Senator Norris, the Nebraska radical wearing the mantle of a Republican with pink decorations, was the author of Senate Resolution 175, in the Sixty-eighth Congress, directing the Secretary of the Interior to furnish a list of the names and records of ex-members of Congress and ex-members of presidential cabinets who had appeared before that department in opposition to the government and in the interests of clients. Inadvertently, it appears, the Secretary of the Interior included in his list the name of Senator Dill of Washington. Dill was a member of the Senate, not an ex-member. Norris did not send the Dill record back to the Department of the Interior, and there is no record that he presented it to his committee, and thereafter was rather notably silent on the questions covered by his resolution. Perhaps Mr. Norris will now explain.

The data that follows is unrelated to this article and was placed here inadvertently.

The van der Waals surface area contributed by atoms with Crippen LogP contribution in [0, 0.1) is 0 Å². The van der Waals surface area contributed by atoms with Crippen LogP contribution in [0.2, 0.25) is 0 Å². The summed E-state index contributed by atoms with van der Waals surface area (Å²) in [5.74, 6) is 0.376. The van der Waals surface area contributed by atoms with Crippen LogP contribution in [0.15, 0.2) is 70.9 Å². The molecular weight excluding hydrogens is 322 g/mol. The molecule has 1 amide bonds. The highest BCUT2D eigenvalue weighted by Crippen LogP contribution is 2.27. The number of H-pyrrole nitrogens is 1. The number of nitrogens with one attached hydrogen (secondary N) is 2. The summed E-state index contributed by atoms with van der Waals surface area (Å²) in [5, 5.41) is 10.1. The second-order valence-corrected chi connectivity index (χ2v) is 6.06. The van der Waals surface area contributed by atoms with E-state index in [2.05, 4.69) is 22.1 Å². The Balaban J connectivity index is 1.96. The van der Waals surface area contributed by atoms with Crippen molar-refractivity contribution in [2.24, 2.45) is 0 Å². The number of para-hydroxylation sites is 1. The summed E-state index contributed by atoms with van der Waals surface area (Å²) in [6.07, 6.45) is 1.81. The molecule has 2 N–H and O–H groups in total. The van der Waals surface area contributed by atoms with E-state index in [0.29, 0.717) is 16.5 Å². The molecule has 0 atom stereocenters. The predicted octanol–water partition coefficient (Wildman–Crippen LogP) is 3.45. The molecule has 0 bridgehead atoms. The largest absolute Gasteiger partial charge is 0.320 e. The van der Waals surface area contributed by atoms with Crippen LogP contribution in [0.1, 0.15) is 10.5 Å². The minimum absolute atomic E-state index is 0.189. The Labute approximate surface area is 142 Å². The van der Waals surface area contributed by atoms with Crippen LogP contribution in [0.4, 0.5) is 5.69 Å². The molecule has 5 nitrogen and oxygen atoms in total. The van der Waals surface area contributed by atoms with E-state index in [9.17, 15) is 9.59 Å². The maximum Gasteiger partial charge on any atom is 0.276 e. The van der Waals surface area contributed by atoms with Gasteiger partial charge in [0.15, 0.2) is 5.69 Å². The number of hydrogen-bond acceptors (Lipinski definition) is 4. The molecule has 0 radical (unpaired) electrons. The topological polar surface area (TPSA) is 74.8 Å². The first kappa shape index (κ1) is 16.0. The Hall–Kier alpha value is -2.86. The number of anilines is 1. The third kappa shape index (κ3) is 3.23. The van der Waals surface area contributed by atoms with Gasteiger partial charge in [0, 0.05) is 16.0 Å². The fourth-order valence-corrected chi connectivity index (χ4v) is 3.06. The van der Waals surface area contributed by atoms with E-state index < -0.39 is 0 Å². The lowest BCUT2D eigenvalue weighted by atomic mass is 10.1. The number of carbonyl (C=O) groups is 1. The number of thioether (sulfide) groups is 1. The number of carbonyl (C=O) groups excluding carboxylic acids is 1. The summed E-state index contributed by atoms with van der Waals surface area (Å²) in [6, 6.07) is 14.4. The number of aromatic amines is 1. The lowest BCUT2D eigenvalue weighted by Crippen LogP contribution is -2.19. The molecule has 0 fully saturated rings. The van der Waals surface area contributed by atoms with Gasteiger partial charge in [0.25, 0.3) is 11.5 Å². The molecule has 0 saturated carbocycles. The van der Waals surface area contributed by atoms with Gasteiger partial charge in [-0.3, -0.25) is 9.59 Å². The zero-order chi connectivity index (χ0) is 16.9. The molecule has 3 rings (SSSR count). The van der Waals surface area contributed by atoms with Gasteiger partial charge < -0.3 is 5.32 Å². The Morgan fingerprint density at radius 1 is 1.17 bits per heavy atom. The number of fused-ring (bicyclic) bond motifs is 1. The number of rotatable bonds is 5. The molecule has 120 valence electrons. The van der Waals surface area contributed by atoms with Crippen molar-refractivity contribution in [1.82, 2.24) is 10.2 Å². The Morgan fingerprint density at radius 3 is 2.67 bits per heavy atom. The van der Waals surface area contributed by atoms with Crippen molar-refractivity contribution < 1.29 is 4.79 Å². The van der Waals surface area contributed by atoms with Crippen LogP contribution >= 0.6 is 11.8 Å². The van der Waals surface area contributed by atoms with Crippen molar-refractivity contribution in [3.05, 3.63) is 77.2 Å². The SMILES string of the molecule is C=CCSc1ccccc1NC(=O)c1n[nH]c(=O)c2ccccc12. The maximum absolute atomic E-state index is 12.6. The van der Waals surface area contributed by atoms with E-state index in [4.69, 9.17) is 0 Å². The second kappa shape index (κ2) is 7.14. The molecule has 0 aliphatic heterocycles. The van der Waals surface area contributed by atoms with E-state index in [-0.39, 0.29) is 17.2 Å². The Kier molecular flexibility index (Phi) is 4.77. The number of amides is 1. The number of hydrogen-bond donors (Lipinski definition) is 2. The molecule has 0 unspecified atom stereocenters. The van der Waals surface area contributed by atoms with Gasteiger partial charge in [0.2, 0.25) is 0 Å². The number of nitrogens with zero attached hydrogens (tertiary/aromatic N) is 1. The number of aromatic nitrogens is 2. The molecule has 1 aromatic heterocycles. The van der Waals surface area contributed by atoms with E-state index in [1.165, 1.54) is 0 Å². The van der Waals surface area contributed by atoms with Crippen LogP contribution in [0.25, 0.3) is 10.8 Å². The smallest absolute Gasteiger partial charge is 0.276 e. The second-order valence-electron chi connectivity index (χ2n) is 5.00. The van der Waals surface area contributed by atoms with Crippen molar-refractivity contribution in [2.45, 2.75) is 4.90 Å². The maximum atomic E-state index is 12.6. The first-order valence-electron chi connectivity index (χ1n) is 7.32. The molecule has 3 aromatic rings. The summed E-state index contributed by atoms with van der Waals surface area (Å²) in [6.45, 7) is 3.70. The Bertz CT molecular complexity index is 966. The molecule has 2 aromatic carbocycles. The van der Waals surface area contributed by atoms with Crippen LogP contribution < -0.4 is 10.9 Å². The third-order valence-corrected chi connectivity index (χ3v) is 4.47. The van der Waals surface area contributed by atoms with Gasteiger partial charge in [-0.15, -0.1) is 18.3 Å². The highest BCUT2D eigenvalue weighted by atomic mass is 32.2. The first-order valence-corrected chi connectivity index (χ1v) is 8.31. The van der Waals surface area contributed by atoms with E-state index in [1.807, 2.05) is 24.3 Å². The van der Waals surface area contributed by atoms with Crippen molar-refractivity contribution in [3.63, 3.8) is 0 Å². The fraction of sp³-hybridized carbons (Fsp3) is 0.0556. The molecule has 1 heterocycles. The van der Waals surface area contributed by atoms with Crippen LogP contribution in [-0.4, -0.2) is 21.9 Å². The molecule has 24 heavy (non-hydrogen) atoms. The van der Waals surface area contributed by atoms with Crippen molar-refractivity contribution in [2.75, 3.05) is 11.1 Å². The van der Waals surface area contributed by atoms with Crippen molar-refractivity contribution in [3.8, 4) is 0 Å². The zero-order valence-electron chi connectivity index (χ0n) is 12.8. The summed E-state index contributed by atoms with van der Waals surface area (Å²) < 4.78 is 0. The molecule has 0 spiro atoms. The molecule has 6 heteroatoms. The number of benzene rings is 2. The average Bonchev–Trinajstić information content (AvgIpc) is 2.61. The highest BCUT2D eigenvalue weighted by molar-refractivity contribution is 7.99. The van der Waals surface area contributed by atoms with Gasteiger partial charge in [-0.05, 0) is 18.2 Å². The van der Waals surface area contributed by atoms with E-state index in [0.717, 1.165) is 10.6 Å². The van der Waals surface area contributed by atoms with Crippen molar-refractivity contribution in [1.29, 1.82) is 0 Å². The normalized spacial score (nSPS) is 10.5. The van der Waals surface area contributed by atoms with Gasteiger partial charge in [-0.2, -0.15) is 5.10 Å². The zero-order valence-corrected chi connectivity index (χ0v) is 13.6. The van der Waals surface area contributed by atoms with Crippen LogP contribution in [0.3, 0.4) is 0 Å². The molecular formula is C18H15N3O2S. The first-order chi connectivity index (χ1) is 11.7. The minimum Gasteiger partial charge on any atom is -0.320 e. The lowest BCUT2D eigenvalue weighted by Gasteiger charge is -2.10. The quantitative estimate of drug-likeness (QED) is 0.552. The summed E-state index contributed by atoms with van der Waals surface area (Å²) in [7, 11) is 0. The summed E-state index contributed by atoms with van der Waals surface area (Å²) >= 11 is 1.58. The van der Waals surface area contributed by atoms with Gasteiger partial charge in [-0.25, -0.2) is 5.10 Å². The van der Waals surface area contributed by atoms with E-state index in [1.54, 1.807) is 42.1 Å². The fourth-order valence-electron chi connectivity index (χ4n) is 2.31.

Dill was elected to the Senate in November, 1922, as a Democrat, was known as a radical, and had the endorsement and support of the Conference for Progressive Political Action. The records of the Public Land Office show his appearance there in no less than six cases following his election to the Senate. He was not investigated, indicted or prosecuted. Had he been a Republican, supporting the Coolidge administration and defending the management of affairs in the Department of Justice, it is not at all improbable that the Wheeler-Brookhart-Ashurst committee would have leaped at the chance to charge the Department with "neglect or failure to prosecute" the senator from Washington. It does not seem likely, at this writing, that there will be any investigation or prosecution of Senator Dill, in whose case the statute of limitations if a crime has been committed, will have run in December, 1925. So I offer, purely as speculation upon my own part, the suggestion that the reason for this "failure and neglect" is due in all likelihood to a realization that Senator Dill's behavior was the result of his ignorance both as a lawyer and a statesman, rather than any felonious intent on his part to violate a federal statute. This further suggestion, however, may be added with some justice: If it was ignorance, then Senator Dill is out of place in the United States Senate, and is particularly out of place there as a critic and maligner of executive departments of the federal government.